Another alternative for van Gaal is to play Rooney out wide or in central midfield, but his captain has spoken publicly against such an idea in the past and doesn’t really have the attributes to fill either position anyway. He lacks the pace and trickery to be an effective winger, and although some of his best performances in an United shirt have come from out wide in the past, he is not the same dynamic player now and it is unlikely that he will be able to successfully fill the role required. Central midfield has been a long-term suggestion for Rooney’s future position as he enters the latter stages of his career, but this proposition has been based on the high work rate and extensive passing range of his days of yesteryear, both attributes which have significantly declined for the Englishman over the past couple of seasons. He can no longer play an incisive through ball in the manner he regularly did for United in the late 2000s under Ferguson, whilst his long-range passes now seldom finds its target. His qualities as a central midfielder have all but diminished.
It has been relatively obvious that Rooney has been a footballer on the decline, and unless he finds a way to stop the slump, it will become increasingly hard for van Gaal to select the Englishman in his starting XI. He may be a star name, and he may be the captain, but van Gaal is more than decisive enough to drop him. With a loss of form often comes a loss of confidence, and for Rooney it has been no different.
The forward cuts a frustrated figure at Old Trafford at times, not helped by the team’s recent disappointing results, and he has lost the sharpness and dynamism that once made him the brilliant player he was. He no longer has the fire in his eyes, the frightening enthusiasm and passion that drove fear into the heart of opposing teams. He doesn’t possess the ability or drive to single-handedly drag his team out of trouble anymore, nor the ability to consistently bring thousands of fans to their feet with moments of sheer genius. He ultimately isn’t the same player that he used to be, and it hasn’t been a change for the better. As with the rest of England’s golden generation, Rooney’s career will likely be reflected on as a case of what might have been, and though he still should have at least a few years left in him at the top, it is hard to suggest he will ever reach the levels he did when he was younger.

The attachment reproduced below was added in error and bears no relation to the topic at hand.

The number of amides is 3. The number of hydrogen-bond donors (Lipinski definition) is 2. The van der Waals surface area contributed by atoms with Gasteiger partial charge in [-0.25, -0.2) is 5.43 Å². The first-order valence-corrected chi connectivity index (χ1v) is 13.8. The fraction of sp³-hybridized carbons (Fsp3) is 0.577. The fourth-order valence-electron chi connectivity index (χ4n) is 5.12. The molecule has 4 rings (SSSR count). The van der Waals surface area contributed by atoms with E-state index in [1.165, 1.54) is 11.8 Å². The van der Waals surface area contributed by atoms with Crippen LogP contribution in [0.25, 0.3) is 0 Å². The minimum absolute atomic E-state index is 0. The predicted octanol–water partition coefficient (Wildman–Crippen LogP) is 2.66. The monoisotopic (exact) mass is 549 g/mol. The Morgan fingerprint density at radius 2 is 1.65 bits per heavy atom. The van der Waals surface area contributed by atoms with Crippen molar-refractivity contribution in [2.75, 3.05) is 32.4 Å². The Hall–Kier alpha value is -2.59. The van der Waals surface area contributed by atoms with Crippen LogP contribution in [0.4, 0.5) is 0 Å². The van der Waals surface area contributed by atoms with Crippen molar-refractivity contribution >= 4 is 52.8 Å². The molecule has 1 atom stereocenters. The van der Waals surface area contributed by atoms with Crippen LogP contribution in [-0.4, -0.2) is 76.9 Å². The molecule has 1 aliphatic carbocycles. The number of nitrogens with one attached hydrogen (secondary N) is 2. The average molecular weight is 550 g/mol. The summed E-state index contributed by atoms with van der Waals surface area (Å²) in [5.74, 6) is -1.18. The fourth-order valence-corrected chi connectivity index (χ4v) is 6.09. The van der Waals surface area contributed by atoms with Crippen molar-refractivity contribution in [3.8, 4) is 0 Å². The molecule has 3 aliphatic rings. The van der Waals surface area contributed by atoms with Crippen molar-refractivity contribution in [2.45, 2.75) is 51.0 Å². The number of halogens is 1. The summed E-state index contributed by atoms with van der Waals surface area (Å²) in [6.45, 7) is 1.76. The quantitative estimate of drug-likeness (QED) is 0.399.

At the end of the day, Rooney seems very much like a square peg in a round hole at Old Trafford at the moment. He is out of form, although it has to be said that his teammates are hardly setting the world alight either, and would have to be played out of his preferred position in order to fit into the starting XI. Maybe it’s simply the case that the 4-3-3 that van Gaal wants to play just doesn’t have room for Rooney, and attempting to fit him in would merely be detrimental to the team. Only time will tell. The next year will more or less determine the rest of Rooney’s career; it’s time to prove that he can still be an effective player for Manchester United as he enters his 30s, or else one of the brightest footballers ever to have played for England might just start fading away into mediocrity.